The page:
Three years ago, Ms Pamela Loh* suddenly felt an odd tingling sensation in the soles of her feet. After conducting her own research online, the 37-year-old marketing manager decided to consult an NNI neurologist, who suspected that Pamela had hereditary spastic paraparesis. This spinal cord disorder disrupts signals that the brain sends down the spinal cord to the muscles, resulting in muscle cramps, spasms and difficulty walking.
Things began to click in Pamela’s head. Ever since she was a toddler learning to walk, she had always experienced issues with her gait. “My legs were weak and limp; I was always tripping and falling easily. This has followed me into my adulthood,” she shared.
Confirming the diagnosisAt that time, Pamela and her husband were exploring the idea of having children. Her neurologist referred her to Dr Kaavya Narasimhalu at the Genetics Clinic, NNI@SGH Campus, for genetic testing to confirm the diagnosis and discuss potential family planning issues. After discussing with her husband, Pamela decided to have the blood test.
The results confirmed that she carried the mutant gene for spastic paraparesis, and if she became pregnant, there would be a 50% chance of her child inheriting the gene.
Impact on family and family planning Pamela shared her diagnosis with her immediate family members, all of whom decided to undergo genetic testing as well. Her brother’s test came back positive and they are now awaiting the results of his three-year-old daughter.
The next step for Pamela was to discuss the implications of her bearing a child. She was referred to NNI’s partner hospital, KK Women’s and Children’s Hospital (KKH), where a clinical geneticist with experience in reproductive issues shared some options to minimise the chance of passing down the gene. These are:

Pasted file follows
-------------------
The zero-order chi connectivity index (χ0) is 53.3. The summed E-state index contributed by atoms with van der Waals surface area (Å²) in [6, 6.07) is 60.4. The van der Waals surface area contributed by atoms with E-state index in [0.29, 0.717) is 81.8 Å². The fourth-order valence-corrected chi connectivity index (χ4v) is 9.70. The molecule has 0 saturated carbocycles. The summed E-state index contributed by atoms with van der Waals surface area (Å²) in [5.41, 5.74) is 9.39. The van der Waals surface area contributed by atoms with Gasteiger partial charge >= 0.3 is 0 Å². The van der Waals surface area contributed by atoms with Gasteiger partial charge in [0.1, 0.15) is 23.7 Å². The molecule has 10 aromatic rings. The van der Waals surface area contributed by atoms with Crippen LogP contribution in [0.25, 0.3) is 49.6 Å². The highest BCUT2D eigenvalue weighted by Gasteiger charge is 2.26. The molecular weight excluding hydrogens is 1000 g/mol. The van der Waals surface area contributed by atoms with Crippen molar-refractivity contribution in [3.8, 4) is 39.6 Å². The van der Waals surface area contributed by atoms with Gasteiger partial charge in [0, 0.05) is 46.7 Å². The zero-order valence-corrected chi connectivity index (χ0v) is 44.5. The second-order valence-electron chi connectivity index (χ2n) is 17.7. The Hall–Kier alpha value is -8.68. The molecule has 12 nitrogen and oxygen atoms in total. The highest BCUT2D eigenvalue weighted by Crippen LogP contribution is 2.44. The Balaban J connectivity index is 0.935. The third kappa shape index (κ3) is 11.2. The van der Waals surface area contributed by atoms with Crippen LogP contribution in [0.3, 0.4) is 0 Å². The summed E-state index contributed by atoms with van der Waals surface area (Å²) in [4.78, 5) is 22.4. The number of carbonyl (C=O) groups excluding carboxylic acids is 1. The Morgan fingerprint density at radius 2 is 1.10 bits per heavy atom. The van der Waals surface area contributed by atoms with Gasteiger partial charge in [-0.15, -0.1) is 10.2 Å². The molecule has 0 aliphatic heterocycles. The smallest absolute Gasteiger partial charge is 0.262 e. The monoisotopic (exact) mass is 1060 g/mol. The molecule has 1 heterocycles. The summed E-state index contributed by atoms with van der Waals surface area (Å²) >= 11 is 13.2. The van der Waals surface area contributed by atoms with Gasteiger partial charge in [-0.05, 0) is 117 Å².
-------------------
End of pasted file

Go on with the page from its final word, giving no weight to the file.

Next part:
Lifestyle changes neededBesides worries about the well-being of her potential offspring, Pamela had more immediate concerns regarding her own health. The long term effects of spastic paraparesis include worsening mobility and bladder issues, such as incontinence or urinary retention. Pamela currently faces some level of uncertainty as the disease's progression is not a fixed path.
While there is no cure, physiotherapy and exercise can help to improve muscle strength and relieve symptoms. Pamela intends to take up yoga or Pilates together with her husband, and explore physiotherapy later this year.
"Although the results were not ideal, I am thankful that I decided to go for genetic testing. The silver lining was that I finally had clarity on the cause of my walking issues. Knowing what is ‘wrong’ with my body allows me to take the right actions to minimise my symptoms," said Pamela.
*name has been changed to protect the patient’s privacy
This article was published in the National Neuroscience Institute's NeusLink magazine, which covers articles about NNI updates and brain, spine, muscle and nerve conditions in English and Chinese - to read more articles click here!Check out another related article:
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